Japan reports two more virus-linked deaths, urges public events cancelled
The news came as dozens of passengers allowed off a virus-stricken cruise ship were reported to have developed symptoms including fever, and will be asked to be re-tested for the virus.
A Tokyo man in his 80s who tested positive for the infection died of pneumonia, the health ministry said.
He had not travelled to China recently and there was no sign he had contact with known infected individuals, it said in a statement.
Another elderly person in the Hokkaido region of northern Japan died of viral pneumonia, the ministry said.
Testing done after the death confirmed the infection of the individual, whose details have not been released at the request of the family.
Seven deaths linked to the virus have now been reported in Japan—four of them former passengers from the Diamond Princess—while the country has also recorded more than 700 infections from the boat and at least 160 off it.
"In light of the significant infection risks, we will ask that national sporting or cultural events that will attract large crowds be either cancelled, postponed or downsized for the next two weeks," Prime Minister Shinzo Abe told a cabinet task force meeting on the outbreak.
After the announcement, the Nippon Professional Baseball Organization said its unofficial spring games through March 15 would be held in empty stadiums before the official season opens on March 20.
Some top Japanese musicians—including all-male group Exile and female trio Perfume—cancelled concerts, while the Tokyo Girls Collection fashion show on Saturday will be held with no audience, according to their organisers.
The virus has also forced professional football, rugby, golf, tennis and other sports to reschedule games or to hold events with no fans in attendance.
The sumo association will hold an emergency board meeting on Sunday to discuss whether to hold their sold-out March tournament in Osaka in western Japan.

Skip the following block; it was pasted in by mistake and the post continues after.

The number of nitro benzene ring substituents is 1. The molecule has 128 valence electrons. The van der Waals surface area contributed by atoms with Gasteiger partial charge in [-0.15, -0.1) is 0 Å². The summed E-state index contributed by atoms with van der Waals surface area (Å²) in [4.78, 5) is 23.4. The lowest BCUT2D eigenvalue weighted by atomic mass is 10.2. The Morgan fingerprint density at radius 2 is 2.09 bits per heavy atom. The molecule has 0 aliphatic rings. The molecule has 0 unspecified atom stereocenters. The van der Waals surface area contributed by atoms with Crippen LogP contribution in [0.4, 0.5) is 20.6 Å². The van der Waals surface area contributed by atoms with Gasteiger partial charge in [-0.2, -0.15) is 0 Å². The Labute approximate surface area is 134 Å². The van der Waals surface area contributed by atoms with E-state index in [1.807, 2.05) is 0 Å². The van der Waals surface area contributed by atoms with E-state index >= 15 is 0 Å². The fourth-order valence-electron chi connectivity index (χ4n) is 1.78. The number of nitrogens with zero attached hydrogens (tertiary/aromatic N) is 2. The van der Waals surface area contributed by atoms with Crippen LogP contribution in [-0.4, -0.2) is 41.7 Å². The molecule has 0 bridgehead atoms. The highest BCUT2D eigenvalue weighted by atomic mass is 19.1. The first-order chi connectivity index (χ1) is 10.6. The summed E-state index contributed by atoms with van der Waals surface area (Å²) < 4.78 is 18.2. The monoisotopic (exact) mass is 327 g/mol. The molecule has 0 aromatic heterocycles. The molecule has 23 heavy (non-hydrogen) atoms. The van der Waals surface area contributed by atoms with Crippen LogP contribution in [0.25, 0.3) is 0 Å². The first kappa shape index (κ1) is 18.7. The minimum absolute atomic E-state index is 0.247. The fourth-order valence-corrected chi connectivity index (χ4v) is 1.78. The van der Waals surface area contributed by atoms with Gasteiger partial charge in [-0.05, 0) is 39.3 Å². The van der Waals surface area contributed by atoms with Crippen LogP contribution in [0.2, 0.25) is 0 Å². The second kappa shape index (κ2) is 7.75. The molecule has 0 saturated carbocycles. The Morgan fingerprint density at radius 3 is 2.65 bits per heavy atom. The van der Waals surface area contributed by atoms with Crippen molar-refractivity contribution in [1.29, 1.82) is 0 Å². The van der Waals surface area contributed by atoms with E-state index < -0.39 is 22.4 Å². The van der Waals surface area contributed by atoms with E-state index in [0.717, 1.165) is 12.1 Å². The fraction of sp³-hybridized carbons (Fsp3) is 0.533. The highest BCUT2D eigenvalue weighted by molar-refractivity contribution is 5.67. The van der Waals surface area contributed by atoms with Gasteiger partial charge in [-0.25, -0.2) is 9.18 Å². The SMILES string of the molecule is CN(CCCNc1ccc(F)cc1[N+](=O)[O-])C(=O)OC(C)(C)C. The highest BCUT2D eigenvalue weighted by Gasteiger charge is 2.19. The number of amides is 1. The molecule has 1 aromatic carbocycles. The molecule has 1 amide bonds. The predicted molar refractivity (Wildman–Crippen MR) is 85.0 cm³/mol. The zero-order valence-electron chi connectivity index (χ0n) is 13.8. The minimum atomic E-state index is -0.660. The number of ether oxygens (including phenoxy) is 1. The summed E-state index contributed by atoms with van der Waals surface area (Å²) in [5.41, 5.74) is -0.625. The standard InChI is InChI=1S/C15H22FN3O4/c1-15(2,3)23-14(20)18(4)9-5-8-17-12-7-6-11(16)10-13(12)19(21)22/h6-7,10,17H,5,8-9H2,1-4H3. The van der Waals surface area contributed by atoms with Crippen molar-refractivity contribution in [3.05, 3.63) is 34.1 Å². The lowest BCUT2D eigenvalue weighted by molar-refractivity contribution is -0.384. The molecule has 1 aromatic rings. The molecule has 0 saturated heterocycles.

The government has also asked state-operated museums and theatres to consider closing or cancelling shows.
Abe and cabinet ministers have repeatedly said that the coming weeks will be critical in limiting the spread of the virus in Japan.
But those measures have been largely advisory, including recommending that people work from home or commute off-peak.
The governor of Hokkaido, where at least 38 people have been diagnosed, said he was asking local municipalities to close public schools for one week from Thursday.
In Tokyo, meanwhile, the regional education board said public high schools could start late to spare students travelling on packed commuter trains.
The outbreak has raised fears that the Olympic Games to be hosted in Tokyo this summer could be cancelled, a possibility government officials and organisers have rejected.
"We have not thought about it. We have not heard about it. We have made inquiries, and we were told there is no such plan," Tokyo 2020 CEO Toshiro Muto told reporters.
"Our basic thinking is to conduct the Olympics and Paralympics as planned. That's our assumption."
Along with at least 165 infections across the country, Japan has dealt with lingering worries about those who disembarked from the virus-hit Diamond Princess cruise ship.
The government has contacted 813 former passengers of the ship and found "45 people had certain symptoms", Health Minister Katsunobu Kato told parliament.
"We asked all of them (who have symptoms) to see a doctor and to take tests."
Japan has come under increasing pressure over its handling of the crisis on the vessel.
Those allowed off the ship after a 14-day quarantine were asked to stay inside, but no formal measures restricting their movement were imposed.
Around 970 people were allowed off the boat last week after testing negative for the virus, but several have subsequently been diagnosed with the illness.
Opposition lawmakers have blamed the government for failing to implement a fresh 14-day quarantine after the passengers left the cruise ship—as was required by countries that repatriated citizens from the boat.
© 2020 AFP